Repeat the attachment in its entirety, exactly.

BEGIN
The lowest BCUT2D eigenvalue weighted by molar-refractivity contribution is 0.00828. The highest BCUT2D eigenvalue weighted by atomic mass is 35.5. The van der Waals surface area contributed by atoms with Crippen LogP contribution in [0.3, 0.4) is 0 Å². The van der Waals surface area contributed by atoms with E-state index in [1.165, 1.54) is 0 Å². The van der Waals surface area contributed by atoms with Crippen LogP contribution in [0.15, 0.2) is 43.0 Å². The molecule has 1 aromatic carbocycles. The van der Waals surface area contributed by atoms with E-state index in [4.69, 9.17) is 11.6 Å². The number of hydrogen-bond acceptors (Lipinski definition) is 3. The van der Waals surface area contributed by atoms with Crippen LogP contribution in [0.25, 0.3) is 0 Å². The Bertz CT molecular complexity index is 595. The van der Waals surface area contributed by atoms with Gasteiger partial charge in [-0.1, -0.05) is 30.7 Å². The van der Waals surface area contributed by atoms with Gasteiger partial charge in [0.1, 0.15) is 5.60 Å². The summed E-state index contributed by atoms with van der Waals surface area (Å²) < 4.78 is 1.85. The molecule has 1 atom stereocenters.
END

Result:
The lowest BCUT2D eigenvalue weighted by molar-refractivity contribution is 0.00828. The highest BCUT2D eigenvalue weighted by atomic mass is 35.5. The van der Waals surface area contributed by atoms with Crippen LogP contribution in [0.3, 0.4) is 0 Å². The van der Waals surface area contributed by atoms with E-state index in [1.165, 1.54) is 0 Å². The van der Waals surface area contributed by atoms with Crippen LogP contribution in [0.15, 0.2) is 43.0 Å². The molecule has 1 aromatic carbocycles. The van der Waals surface area contributed by atoms with E-state index in [4.69, 9.17) is 11.6 Å². The number of hydrogen-bond acceptors (Lipinski definition) is 3. The van der Waals surface area contributed by atoms with Crippen LogP contribution in [0.25, 0.3) is 0 Å². The Bertz CT molecular complexity index is 595. The van der Waals surface area contributed by atoms with Gasteiger partial charge in [-0.1, -0.05) is 30.7 Å². The van der Waals surface area contributed by atoms with Gasteiger partial charge in [0.1, 0.15) is 5.60 Å². The summed E-state index contributed by atoms with van der Waals surface area (Å²) < 4.78 is 1.85. The molecule has 1 atom stereocenters.